You should already know that the next Bushwick event is about to rear its magnificent head.
But what you probably don’t know yet is of the existence of this awesome poster, custom designed for this very event by the mighty Travis Young. Take a look. Read more
The next Bushwick show is right around the corner….
Saturday December 14th at Columbia City Theater
The Bushwick Book Club Seattle Presents original music inspired by
David Byrne’s How Music Works Read more
As is common with my approach to poster design, in particular hand-drawn illustrations, I spent a good deal of time walking around thinking about what a Huckeleberry Finn poster would look like seen through the lens of my brain. This process can go on for days and days, provided there’s enough time (sometimes even if there really isn’t time – ask Geoff, he’ll admit he often has to play Mob boss: “Hey kid, where’s the friggin’ poster already for Christ sakes? You said Tuesday, now you say it’s Saturday at the soonest – I’m dyin’ over here! Dying, kid! It’s a poster, not the Sistine chapel!” ). Deep in the brain, iteration after iteration will cycle through until an element sticks – say, how the lettering would look – then another and another, until after a while there’s a pretty solid idea floating around my pink/grey matter. At that point I’m aching to get home and draw it.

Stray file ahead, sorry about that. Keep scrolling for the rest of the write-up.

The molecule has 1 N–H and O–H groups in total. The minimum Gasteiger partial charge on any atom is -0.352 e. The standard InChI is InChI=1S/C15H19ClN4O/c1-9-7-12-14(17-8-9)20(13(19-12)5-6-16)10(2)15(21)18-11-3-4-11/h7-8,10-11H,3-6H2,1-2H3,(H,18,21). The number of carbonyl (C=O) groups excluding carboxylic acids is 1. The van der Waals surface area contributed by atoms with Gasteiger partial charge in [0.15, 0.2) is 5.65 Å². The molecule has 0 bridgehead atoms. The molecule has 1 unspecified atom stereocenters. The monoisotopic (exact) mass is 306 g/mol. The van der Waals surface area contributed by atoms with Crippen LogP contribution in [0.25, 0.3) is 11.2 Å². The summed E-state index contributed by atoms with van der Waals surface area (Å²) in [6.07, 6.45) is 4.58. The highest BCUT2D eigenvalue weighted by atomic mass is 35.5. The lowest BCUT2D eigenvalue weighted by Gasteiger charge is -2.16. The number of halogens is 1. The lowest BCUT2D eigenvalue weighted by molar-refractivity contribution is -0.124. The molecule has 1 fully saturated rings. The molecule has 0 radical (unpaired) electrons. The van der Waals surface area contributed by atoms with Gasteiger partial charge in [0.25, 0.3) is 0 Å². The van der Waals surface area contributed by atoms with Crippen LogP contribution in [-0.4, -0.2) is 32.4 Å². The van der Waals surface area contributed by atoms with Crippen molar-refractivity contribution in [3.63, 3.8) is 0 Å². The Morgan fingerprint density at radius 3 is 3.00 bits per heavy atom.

For example, I was totally certain right away that the lettering would be big, bold, and R. Crumb-y, not unlike the illustration to the right.
The obvious way to do the text for a Huck Finn poster would be ornate and old-timey, so I wanted to run as far as possible to the other end of the spectrum. Seattle people, Bushwick fans – they’d appreciate that, I thought. I started working on the big block letters thinking that would be the easy part and once I had those done I’d know how much space was left for the illustration. Little did I know that every attempt to make good letters would result in awful, shitty letters staring back at me, wondering why I summoned them into such a mangled existence. It simply wouldn’t do, and I felt like I was back at square one.
Huck and Jim on the raft, rowing away from the viewer. Perfecto! Bam! – just put it on the paper. Let’s do the illustration first, I thought, and worry about the lettering later. I cracked open a beer, threw on Creedence to set the mood, and got down to business. Little did I know that every attempt to draw real-looking people would result in two awful, shitty people staring back at me wondering why their backs looked like their fronts (truly, their bodies seemed to be simultaneously facing you AND facing away from you – it was disturbing) and why the raft they stood on looked like long blocks of rigid string cheese mashed together with twine.
Now, don’t get me wrong: I can draw. But there are some things I can draw better than others, and some things I definitely need to work on for a while before delivering the product. Sometimes I’m surprised how easy something is that I thought would be hard. Other times, what I think will be tremendously easy turns out to be utterly impossible.